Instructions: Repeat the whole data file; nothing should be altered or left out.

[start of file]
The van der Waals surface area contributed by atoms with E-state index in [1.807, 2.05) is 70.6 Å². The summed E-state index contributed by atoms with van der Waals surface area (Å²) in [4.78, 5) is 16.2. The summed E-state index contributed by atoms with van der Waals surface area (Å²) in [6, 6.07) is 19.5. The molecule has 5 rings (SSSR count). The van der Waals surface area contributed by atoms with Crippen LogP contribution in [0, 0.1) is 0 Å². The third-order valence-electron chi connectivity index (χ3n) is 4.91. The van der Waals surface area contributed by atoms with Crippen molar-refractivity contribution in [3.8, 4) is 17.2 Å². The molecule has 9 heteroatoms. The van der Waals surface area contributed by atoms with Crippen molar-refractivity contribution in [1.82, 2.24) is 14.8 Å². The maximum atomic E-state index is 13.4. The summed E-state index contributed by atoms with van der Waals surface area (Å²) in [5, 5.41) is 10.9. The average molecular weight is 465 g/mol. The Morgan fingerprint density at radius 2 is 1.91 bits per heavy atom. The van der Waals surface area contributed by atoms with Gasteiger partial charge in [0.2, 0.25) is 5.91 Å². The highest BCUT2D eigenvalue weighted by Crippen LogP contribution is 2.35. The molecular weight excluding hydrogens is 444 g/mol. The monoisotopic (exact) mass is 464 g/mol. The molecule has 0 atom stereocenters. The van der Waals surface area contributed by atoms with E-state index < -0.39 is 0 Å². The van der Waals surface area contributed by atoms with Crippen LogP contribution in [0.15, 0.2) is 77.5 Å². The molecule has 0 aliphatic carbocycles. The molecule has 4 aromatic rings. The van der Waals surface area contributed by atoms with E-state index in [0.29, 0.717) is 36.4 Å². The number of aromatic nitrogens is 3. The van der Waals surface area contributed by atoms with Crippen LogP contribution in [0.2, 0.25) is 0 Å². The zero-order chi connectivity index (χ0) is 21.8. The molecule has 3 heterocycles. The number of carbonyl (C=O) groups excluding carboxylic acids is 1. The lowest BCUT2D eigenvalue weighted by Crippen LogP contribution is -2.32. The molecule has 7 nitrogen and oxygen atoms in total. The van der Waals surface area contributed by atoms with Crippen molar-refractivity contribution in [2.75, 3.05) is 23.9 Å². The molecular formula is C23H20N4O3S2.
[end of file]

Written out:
The van der Waals surface area contributed by atoms with E-state index in [1.807, 2.05) is 70.6 Å². The summed E-state index contributed by atoms with van der Waals surface area (Å²) in [4.78, 5) is 16.2. The summed E-state index contributed by atoms with van der Waals surface area (Å²) in [6, 6.07) is 19.5. The molecule has 5 rings (SSSR count). The van der Waals surface area contributed by atoms with Crippen LogP contribution in [0, 0.1) is 0 Å². The third-order valence-electron chi connectivity index (χ3n) is 4.91. The van der Waals surface area contributed by atoms with Crippen molar-refractivity contribution in [3.8, 4) is 17.2 Å². The molecule has 9 heteroatoms. The van der Waals surface area contributed by atoms with Crippen molar-refractivity contribution in [1.82, 2.24) is 14.8 Å². The maximum atomic E-state index is 13.4. The summed E-state index contributed by atoms with van der Waals surface area (Å²) in [5, 5.41) is 10.9. The average molecular weight is 465 g/mol. The Morgan fingerprint density at radius 2 is 1.91 bits per heavy atom. The van der Waals surface area contributed by atoms with Gasteiger partial charge in [0.2, 0.25) is 5.91 Å². The highest BCUT2D eigenvalue weighted by Crippen LogP contribution is 2.35. The molecular weight excluding hydrogens is 444 g/mol. The monoisotopic (exact) mass is 464 g/mol. The molecule has 0 atom stereocenters. The van der Waals surface area contributed by atoms with E-state index < -0.39 is 0 Å². The van der Waals surface area contributed by atoms with Crippen LogP contribution in [0.15, 0.2) is 77.5 Å². The molecule has 0 aliphatic carbocycles. The molecule has 4 aromatic rings. The van der Waals surface area contributed by atoms with E-state index in [0.29, 0.717) is 36.4 Å². The number of aromatic nitrogens is 3. The van der Waals surface area contributed by atoms with Crippen LogP contribution in [0.2, 0.25) is 0 Å². The zero-order chi connectivity index (χ0) is 21.8. The molecule has 3 heterocycles. The number of carbonyl (C=O) groups excluding carboxylic acids is 1. The lowest BCUT2D eigenvalue weighted by Crippen LogP contribution is -2.32. The molecule has 7 nitrogen and oxygen atoms in total. The van der Waals surface area contributed by atoms with Crippen molar-refractivity contribution in [2.75, 3.05) is 23.9 Å². The molecular formula is C23H20N4O3S2.